Please use this identifier to cite or link to this item:
|Title:||Soil Properties, Strontium Isotopic Signatures and Multi‐Element Profiles to Authenticate the Origin of Vegetables from Small‐Scale Regions: Illustration with Early Potatoes from Southern Italy|
|Authors:||ZAMPELLA MARIAVITTORIA; QUETEL Christophe; PAREDES EDUARDO; GOITOM ASFAHA Daniel; VINGIANI Simona; ADAMO Paola|
|Citation:||RAPID COMMUNICATIONS IN MASS SPECTROMETRY vol. 25 no. 19 p. 2721-2731|
|Type:||Articles in periodicals and books|
|Abstract:||We propose a method for the authentication of the origin of vegetables grown under similar weather conditions, in sites less than 10km distance from the sea and distributed over a rather small scale area (58651km2).We studied how the strontium (Sr) isotopic signature and selected elemental concentrations ([Mn], [Cu], [Zn], [Rb], [Sr] and [Cd]) in early potatoes from three neighbouring administrative regions in the south of Italy were related to the geological substrate (alluvial sediments, volcanic substrates and carbonate rocks) and to selected soil chemical properties influencing the bioavailability of elements in soils (pH, cation exchange capacity and total carbonate content). Through multiple‐step multivariate statistics (PLS‐DA) we could assign 26 potatoes (including two already commercialised samples) to their respective eight sites of production, corresponding to the first two types of geological substrates. The other 12 potatoes from four sites of production had similar characteristics in terms of the geological substrate (third type) and these soil properties could be grouped together. In this case, more discriminative parameters would be required to allow the differentiation between sites. The validation of our models included external prediction tests with data of potatoes harvested the year before and a study on the robustness of the uncertainties of themeasurement results. Annual variations between multi‐elemental and Sr isotopic fingerprintswere observed in potatoes harvested fromsoils overlying carbonate rocks, stressing the importance of testing long term variations in authentication studies.|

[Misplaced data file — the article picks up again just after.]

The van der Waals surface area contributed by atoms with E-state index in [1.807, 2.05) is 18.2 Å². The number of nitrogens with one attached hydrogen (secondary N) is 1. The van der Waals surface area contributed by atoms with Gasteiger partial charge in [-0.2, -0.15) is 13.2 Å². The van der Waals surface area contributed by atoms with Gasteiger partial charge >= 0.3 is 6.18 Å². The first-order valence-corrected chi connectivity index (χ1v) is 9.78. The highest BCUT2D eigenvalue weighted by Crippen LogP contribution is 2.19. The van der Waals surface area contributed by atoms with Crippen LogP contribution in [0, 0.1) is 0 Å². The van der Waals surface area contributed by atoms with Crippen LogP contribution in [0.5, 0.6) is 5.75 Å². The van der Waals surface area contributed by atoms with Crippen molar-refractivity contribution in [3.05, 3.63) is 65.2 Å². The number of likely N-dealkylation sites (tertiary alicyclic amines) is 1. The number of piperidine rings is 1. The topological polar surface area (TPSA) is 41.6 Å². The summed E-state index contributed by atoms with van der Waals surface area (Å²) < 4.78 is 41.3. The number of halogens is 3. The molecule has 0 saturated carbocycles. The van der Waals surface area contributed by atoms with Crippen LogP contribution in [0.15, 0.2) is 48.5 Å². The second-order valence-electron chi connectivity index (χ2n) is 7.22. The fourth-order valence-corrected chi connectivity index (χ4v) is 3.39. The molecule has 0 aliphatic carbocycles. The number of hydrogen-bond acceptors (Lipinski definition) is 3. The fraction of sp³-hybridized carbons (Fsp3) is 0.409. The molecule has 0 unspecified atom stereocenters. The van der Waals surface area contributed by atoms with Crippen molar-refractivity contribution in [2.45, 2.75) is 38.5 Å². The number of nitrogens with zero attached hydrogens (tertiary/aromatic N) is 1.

|JRC Institute:||Institute for Reference Materials and Measurements|
Files in This Item:
There are no files associated with this item.
Items in repository are protected by copyright, with all rights reserved, unless otherwise indicated.